Town camp residents 'happy' to live in filth

Michael Owen | The Australian | August 15, 2009

Government and Aboriginal council officials insist indigenous people living in filthy, overcrowded "town camps" on the outskirts of remote Northern Territory towns such as Tennant Creek are happy that there are not any new houses for them.

Their claims, echoed by officials from private firms hoping to benefit from the hundreds of millions of dollars flowing in federal money, come despite government promises more than two years ago that residents of the camps would have new, larger homes in which to live.

Aboriginal people, the officials claim, are satisfied with upgrades of existing homes and new infrastructure works.

But these projects have been beset by delays caused by extended consultation and bureaucratic wrangling and the story on the ground, from the people living in appalling conditions in seven town camps around Tennant Creek, 500km north of Alice Springs, is much different.

As reported by The Australian this week, the $36.5 million set aside for housing in Tennant Creek under the joint Northern Territory and federal government $672m Strategic Indigenous Housing Infrastructure Program will be spent on refurbishing 83 houses and on infrastructure such as power, water, sewerage and roads. There will be no new houses.

Work has been slow to begin and, after a couple of months, none of the nine unoccupied homes earmarked for the initial stage of refurbishment has been completed. The tender for the civil works has not been decided after six months, leaving several local firms in limbo.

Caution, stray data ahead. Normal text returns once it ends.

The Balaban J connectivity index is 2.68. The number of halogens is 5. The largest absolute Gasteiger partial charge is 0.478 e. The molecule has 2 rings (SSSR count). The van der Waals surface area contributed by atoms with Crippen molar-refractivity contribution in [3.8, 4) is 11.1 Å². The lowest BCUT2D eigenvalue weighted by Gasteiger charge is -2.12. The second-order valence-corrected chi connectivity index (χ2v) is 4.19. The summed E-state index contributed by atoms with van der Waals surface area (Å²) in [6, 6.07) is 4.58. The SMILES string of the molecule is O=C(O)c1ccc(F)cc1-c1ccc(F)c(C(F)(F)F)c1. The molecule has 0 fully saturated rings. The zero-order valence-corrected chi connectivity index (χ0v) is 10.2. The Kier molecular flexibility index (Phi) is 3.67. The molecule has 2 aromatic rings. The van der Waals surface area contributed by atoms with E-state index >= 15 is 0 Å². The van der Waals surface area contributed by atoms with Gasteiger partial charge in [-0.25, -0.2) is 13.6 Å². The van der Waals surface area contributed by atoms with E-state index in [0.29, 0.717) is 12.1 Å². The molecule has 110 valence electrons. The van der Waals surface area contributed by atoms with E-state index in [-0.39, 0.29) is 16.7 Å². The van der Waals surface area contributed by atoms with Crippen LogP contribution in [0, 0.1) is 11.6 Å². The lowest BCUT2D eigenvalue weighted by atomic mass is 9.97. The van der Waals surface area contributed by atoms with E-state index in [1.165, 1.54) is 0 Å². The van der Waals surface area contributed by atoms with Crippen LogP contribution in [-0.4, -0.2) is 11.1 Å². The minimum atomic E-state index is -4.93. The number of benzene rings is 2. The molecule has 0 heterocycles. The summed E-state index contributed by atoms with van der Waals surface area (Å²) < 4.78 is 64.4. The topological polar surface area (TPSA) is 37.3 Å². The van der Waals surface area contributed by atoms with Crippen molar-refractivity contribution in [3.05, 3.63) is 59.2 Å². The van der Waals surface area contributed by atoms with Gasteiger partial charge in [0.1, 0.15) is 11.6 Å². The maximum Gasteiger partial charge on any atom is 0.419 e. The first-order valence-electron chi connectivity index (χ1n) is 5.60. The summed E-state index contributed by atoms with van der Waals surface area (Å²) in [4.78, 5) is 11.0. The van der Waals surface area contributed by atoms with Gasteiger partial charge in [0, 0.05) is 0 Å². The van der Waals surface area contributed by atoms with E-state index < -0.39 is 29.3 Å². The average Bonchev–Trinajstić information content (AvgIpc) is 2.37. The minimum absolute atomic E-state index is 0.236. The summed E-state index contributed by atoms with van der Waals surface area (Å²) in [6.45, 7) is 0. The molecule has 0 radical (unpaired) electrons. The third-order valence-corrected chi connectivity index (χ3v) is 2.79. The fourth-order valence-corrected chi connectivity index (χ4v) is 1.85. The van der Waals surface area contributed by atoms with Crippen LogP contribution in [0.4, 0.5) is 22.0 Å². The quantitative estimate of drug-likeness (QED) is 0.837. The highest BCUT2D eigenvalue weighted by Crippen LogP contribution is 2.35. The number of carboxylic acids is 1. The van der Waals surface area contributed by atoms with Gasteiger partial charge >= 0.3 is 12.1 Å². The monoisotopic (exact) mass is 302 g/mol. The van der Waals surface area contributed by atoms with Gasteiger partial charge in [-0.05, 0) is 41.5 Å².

The SIHIP in Tennant Creek, which has a population of 3500 of whom about half live in town camps, is administered by the Northern Territory government and delivered by New Future Alliance, a consortium of four building industry companies, and the Julalikari Council Aboriginal Corporation.

Joe Carter, the workshops manager for the refurbishment project and the Aboriginal council's community development employment projects co-ordinator, told The Weekend Australian that indigenous town camp residents were "on side, because this has been a long time waiting, to renovate their houses".

But for Frank Anderson and Mary Johnny, who live in a tin shack on the edges of the Wuppa camp, a new house is the only answer. The elderly couple get their electricity through a series of extension cords run along the dusty ground to a relative's house next door.

They have been living in the tough conditions, burning in summer and freezing in winter, after moving to Tennant Creek three years ago so Ms Johnny could get renal dialysis treatment.